EAST RUTHERFORD, N.J. — The Kansas City Chiefs don’t know what’s wrong. The old saying goes that if they did, they’d fix it. But a 12-9 overtime loss to the New York Giants is a new and special kind of roadside ditch for a Chiefs season that has gone from the Autobahn to the repair shop in the blink of an eye.
“Out of rhythm, definitely,” Chiefs quarterback Alex Smith said Sunday afternoon, after his team came out inexplicably flat off its bye against one of the worst teams in the league and lost for the fourth time in five games. “I think that’s the thing that jumps out, just out of rhythm the last couple of weeks. Even when you’re stalling — there’s a lot of times when you’re going along and you’re not scoring, but you’re still getting in a rhythm and we aren’t. Got to find a way.”
The best thing Smith and the Chiefs have going for them is that, as badly as things have gone for them since their 5-0 start, the rest of the division is scuffling as well. Sure, the Los Angeles Chargers got a huge break Sunday with a visit from the Nathan Peterman experience and hung a 54-burger on the Buffalo Bills. And the Oakland Raiders and Denver Broncos lost, which means the Chiefs are still up by two games in the AFC West with six games to play.
Last year’s AFC West had three teams with winning records, and the expectation coming into this season was that it would once again be one of the strongest — if not the strongest — divisions in the league.
It is not.
“Everybody is looking at wins-losses and things, but this is the NFL. You have to bring it every week,” Smith said. “The biggest thing for us is being frustrated. You have to find a way to stay together and build off this. Until those opportunities aren’t in front of us anymore, all those goals we keep talking about, until they take those away, they’re still there for us.”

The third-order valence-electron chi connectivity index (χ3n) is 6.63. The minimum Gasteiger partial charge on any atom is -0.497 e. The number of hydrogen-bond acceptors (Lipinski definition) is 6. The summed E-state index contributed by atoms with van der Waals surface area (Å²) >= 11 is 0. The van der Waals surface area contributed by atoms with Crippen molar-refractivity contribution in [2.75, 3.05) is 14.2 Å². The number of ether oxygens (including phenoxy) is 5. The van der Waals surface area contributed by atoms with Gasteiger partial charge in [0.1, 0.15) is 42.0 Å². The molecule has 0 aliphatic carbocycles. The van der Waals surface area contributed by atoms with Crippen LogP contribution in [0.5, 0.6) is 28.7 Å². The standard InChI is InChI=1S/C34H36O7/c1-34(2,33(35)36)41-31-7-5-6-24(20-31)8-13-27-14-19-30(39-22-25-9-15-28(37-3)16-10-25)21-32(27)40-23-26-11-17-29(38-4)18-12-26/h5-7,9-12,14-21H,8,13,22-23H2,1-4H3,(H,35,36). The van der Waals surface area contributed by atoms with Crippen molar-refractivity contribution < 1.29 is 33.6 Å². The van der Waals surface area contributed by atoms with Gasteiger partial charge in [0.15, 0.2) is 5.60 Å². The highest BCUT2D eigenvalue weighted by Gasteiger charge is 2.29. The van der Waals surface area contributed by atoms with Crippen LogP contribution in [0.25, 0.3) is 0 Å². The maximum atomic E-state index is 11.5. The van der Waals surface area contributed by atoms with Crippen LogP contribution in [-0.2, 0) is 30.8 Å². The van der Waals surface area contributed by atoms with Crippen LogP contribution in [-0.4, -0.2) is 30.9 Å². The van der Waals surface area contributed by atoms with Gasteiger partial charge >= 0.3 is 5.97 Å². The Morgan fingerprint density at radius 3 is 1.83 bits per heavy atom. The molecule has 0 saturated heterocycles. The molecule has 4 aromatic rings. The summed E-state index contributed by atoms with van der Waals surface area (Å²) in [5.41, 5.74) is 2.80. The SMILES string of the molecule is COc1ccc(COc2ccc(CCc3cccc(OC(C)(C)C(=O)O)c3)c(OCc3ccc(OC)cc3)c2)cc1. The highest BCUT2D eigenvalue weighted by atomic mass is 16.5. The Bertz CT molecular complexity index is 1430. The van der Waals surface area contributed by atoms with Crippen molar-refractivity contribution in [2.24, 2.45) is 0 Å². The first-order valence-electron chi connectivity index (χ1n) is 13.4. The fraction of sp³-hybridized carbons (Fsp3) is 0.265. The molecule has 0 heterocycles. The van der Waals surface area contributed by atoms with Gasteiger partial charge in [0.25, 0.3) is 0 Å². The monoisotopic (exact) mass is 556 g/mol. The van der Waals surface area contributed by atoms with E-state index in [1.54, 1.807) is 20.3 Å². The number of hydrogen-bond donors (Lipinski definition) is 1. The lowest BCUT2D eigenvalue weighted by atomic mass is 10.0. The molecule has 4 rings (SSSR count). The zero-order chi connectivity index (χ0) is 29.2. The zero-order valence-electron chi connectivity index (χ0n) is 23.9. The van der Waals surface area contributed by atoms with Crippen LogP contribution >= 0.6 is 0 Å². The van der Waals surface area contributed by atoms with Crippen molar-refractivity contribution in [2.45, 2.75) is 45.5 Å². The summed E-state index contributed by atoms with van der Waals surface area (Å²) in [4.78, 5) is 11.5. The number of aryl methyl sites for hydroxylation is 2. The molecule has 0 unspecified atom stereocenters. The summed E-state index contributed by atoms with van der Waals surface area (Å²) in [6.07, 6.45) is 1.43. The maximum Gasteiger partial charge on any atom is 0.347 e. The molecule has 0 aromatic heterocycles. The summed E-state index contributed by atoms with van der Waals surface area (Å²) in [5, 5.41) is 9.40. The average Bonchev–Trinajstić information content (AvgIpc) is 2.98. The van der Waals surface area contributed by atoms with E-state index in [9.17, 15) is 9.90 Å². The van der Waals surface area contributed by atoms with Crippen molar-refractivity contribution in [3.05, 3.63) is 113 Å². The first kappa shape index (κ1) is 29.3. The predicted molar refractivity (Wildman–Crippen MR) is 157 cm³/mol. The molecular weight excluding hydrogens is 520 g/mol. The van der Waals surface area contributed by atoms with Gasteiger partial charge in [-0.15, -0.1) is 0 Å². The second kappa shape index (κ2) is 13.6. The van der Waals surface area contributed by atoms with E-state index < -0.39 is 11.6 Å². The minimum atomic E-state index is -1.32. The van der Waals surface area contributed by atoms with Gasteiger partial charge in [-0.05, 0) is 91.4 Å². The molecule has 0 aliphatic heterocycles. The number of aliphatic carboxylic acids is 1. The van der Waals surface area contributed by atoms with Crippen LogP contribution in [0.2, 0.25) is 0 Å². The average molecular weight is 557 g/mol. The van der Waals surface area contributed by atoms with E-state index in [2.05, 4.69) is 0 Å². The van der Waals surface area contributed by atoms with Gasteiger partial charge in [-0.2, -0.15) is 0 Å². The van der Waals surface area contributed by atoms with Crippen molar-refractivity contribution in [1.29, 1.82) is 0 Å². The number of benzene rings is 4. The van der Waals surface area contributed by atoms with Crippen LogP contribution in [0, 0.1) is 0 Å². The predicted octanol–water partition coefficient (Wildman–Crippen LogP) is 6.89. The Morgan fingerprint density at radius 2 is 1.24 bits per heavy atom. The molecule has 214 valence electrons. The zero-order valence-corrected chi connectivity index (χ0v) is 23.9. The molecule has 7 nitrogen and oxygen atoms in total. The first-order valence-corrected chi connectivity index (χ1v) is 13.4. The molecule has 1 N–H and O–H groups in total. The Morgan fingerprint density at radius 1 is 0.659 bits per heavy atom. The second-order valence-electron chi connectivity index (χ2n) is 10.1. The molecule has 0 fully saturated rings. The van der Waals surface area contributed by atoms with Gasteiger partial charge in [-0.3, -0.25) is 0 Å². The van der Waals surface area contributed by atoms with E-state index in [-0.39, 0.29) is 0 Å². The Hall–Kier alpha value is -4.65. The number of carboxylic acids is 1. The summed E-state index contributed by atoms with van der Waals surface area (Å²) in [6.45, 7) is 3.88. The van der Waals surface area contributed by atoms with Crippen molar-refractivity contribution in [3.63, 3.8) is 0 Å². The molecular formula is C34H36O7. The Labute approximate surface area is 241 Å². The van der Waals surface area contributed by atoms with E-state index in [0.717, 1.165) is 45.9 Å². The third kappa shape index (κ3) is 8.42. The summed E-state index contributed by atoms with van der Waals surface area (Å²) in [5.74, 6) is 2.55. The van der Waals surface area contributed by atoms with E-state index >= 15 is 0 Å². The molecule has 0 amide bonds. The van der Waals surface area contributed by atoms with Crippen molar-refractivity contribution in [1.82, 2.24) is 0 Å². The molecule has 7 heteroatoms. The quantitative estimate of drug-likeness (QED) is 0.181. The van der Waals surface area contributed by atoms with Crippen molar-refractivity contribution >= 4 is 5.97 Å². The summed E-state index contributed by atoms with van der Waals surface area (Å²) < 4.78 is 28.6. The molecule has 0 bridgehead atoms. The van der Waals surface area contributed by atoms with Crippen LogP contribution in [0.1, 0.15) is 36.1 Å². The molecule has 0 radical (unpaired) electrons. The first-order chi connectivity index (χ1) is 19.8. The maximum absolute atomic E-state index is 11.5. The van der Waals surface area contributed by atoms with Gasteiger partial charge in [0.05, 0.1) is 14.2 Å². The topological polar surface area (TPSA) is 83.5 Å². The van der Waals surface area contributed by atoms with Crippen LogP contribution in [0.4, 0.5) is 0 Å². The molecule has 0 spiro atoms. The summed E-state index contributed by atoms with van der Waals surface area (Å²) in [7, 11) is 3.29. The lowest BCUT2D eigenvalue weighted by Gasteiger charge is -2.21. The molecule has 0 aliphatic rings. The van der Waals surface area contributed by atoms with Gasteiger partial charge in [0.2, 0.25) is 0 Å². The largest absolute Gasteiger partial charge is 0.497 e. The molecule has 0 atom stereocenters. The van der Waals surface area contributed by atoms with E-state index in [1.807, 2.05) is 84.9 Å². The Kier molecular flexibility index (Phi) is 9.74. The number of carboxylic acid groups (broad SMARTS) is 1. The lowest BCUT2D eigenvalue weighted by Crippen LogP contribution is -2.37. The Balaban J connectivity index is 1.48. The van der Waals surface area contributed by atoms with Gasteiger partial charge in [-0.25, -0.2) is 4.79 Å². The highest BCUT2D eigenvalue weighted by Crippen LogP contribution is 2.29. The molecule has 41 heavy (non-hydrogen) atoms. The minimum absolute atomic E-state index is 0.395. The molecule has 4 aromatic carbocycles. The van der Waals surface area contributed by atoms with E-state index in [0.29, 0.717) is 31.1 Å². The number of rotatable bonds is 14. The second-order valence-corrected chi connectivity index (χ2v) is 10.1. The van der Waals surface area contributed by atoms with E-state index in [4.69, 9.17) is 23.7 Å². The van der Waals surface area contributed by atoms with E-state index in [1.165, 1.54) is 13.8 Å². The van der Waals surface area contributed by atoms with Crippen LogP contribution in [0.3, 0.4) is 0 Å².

True, and the 6-4 Chiefs are the AFC West team best positioned to feel that way. But as ugly as things looked for the 4-6 Raiders against the New England Patriots in Mexico City on Sunday, they can say the same thing. After all, they beat the Chiefs head-to-head in Week 7, and if they can do it again in Week 14, that leaves them only one other game to make up. Oakland’s next two games are at home against the reeling Broncos and those pesky Giants, who are 2-1 against the AFC West and 0-7 against everyone else this season.
And the Chargers, who started 0-4 before beating those Giants, have won four of their past six and hold a head-to-head tiebreaker over the Raiders (though not the Chiefs). Los Angeles still has Cleveland, Washington and the Jets on the schedule. And while, yes, we know they’re the only team Cleveland beat last season, you have to look at the Chargers’ remaining schedule as one that presents opportunity.
Denver has lost six in a row, sits at 3-7 and doesn’t look like a team that’s going to get back in this thing, especially with four of its next five games on the road. But the Broncos did beat the Raiders and Chargers once each already, so you never know.